On Monday evening, I published a few maps showing the results of local elections here in Minnesota. It was the kind of thing I did regularly while working for news outlets: generate a graphic helping people understand a news event.
But I’m currently freelancing, not drawing a salary to report the news. That means I get paid per project, so the idea of publishing a project for free was less appealing. So on Monday morning I conceived an experiment: I’d try asking readers to fund the project collectively.
There’s nothing unique about “crowdfunding”; sites such as Kickstarter and Indiegogo raise tens of billions of dollars each year for a host of products and causes, and more than $6.3 million has been raised for journalism projects alone on Kickstarter since it launched in 2009. But most of those projects seem to be big: from Pew’s data, the average journalism Kickstarter raised nearly $10,000, while two-thirds of the projects and three-fourths of the money went to bigger projects such as books, magazines, websites and podcasts.
I had something much more modest in mind: I’d make graphs if backers pledged just $25. I hoped for more, of course, but I wanted to test appetite among potential funders for this kind of project. I expected it to take an hour or two of work to actually make the graphics, since I was generating them entirely with code and could build off scripts I’d written for past projects.
It took about half an hour to [set up a page on Kickstarter; fortunately my project was auto-approved rather than being flagged for manual review. I set suggested donation tiers at $1, $5, and $20, with some modest rewards for higher donations (high-resolution versions of the graphics and the option for customized versions). You can view the Kickstarter page here.
It took just seven minutes to hit my $25 goal.
By the end of the day, when polls closed and I started publishing the maps, I had raised $277 from 32 backers. That’s more than 10 times my initial goal, from an average pledge of $8.66. I was particularly impressed since the fundraiser ran for less than a day, with no forewarning, and was promoted only on my Twitter account.
The publicity around the campaign also drew the attention of a local publisher, who offered to buy some extra maps that he could promote in his newsletter.
After blowing past the initial goal, I added a few stretch goals: if I raised $100 I’d make extra maps analyzing the election in whichever of the two districts was closer. If I raised $200 I’d make extra maps for both districts. I hit both and spent Tuesday morning making those additional maps and charts.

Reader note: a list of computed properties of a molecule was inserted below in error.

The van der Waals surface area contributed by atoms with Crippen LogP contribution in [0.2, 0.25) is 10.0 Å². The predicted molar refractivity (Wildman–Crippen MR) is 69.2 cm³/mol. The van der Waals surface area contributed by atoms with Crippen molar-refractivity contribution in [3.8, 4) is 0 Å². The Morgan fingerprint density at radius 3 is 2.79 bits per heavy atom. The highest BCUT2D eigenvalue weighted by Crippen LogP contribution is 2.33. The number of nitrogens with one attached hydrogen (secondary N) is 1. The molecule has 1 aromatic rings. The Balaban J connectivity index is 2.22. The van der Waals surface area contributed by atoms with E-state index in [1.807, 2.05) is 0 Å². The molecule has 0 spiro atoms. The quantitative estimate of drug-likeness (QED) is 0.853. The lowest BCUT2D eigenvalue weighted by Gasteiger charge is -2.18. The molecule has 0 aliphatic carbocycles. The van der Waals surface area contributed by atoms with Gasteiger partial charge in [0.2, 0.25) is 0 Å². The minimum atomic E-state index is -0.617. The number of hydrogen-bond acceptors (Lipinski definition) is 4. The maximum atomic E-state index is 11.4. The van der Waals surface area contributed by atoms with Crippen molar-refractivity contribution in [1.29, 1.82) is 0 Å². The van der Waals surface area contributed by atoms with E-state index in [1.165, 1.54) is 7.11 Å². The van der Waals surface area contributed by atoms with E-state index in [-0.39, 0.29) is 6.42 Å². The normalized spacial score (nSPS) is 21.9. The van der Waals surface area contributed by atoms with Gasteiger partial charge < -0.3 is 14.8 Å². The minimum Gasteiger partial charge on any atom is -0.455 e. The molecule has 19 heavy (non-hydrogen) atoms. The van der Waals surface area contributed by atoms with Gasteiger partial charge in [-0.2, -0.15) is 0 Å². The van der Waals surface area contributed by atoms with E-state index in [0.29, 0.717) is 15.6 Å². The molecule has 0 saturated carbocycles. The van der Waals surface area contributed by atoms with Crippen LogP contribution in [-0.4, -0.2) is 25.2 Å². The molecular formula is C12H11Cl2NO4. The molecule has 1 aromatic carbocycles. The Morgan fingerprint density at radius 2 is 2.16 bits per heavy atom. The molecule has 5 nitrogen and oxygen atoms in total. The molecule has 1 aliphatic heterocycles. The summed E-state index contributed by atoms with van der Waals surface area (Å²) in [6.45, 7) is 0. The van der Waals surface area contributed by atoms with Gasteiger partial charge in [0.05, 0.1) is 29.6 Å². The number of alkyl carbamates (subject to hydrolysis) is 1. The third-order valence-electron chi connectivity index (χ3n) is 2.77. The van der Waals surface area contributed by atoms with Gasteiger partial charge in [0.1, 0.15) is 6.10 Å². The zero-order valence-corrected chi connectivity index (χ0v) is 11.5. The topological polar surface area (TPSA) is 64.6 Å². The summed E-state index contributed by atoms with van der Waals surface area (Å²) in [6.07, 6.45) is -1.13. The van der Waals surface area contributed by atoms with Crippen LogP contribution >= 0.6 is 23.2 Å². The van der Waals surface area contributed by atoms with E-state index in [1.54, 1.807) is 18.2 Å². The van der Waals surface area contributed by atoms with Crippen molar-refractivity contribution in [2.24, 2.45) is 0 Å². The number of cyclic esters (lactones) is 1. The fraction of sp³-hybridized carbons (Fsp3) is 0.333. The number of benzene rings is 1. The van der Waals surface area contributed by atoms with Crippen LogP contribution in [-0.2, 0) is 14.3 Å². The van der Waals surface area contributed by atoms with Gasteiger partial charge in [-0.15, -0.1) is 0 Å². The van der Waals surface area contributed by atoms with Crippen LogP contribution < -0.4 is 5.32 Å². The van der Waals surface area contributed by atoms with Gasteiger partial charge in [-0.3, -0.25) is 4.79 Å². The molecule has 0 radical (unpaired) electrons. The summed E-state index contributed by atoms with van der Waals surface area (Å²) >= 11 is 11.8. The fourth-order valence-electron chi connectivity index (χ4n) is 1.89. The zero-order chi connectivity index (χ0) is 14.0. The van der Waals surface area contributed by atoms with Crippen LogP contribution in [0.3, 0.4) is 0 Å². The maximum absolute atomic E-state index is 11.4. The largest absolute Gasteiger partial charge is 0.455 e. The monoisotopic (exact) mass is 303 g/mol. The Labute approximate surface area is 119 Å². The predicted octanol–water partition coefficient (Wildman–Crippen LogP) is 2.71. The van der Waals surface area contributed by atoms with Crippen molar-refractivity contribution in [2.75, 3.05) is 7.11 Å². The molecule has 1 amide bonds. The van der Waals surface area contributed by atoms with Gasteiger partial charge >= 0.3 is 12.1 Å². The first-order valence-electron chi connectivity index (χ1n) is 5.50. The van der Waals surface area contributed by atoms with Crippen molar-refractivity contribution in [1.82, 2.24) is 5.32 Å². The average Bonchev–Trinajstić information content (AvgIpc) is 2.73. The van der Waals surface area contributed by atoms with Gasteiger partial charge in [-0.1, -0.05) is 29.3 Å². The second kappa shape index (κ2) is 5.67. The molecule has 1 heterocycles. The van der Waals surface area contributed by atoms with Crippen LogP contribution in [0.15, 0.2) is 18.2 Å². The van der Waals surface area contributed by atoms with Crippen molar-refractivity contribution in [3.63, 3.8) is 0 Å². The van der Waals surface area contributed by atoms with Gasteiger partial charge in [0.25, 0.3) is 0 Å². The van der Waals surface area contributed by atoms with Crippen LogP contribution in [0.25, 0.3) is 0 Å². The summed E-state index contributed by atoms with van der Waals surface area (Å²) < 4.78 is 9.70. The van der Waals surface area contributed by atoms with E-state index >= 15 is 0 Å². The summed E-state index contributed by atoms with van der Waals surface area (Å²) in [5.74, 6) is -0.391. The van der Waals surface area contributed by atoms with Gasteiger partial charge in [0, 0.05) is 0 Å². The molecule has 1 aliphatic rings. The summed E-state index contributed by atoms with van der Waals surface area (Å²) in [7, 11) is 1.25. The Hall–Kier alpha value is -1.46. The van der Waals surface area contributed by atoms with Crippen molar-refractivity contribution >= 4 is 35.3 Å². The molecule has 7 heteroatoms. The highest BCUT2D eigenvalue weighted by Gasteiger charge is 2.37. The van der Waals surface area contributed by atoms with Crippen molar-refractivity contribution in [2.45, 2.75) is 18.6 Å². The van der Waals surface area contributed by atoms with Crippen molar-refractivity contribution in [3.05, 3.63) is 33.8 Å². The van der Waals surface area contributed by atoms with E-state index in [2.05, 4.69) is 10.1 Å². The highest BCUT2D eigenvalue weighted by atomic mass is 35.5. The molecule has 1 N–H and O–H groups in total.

Though I hoped to raise more than $25 (about half my normal rate for an hour of freelance work), I was amazed by the final result. There’s clearly a willingness out there to pay for local journalism, and (more flatteringly) a specific willingness to pay for my journalism. (Potential employers out there might want to take note of the latter…)
That said, I think it’s important not to read too much into this experiment. I suspect this was bolstered in part by novelty and that future Kickstarters would have some degree of diminishing returns. While a few dozen people were willing to chip in $5 or $20 once, how many would be willing to do it every month? Even if all of them did, $300 per month isn’t very much money. So even if I can replicate this experiment for future projects, it seems like a tool to supplement other sources of income rather than to replace them.
But this was successful enough to justify the time I spent on it (about five or six hours — though that doesn’t count time I spent promoting it). And it was successful enough that I’ll try again — this time, with more planning and promotion.
Thank you to Kevin Hendricks, Alec Schierenbeck, Tony Webster, and Elizabeth Wefel (my very first backer!) and a number of anonymous donors for backing the project.
Special thanks to Danny Prager, Steven Shepard, John Reinan, Chris Henjum, William Conley, Charlene Briner, Jeff Zaayer, Simon Brown, Kevin Marshall, The UpTake, Michael Brodkorb and Kara Lynum for donating at the $5 level or higher, and to Maureen Shaver, Mary Donohoe, Andrea Perzichilli and Tom Hutchinson for their extreme generosity in giving at least $20.
Below are the rest of graphics I created as part of the Kickstarter.
Putting Minnesota’s results in a national context
2018 election vs. Trump vote share (created for Morning Take)
2018 election vs. Clinton vote share (created for Morning Take)
2018 election vs. 2016 legislative GOP vote share
2018 election vs. 2016 legislative DFL vote share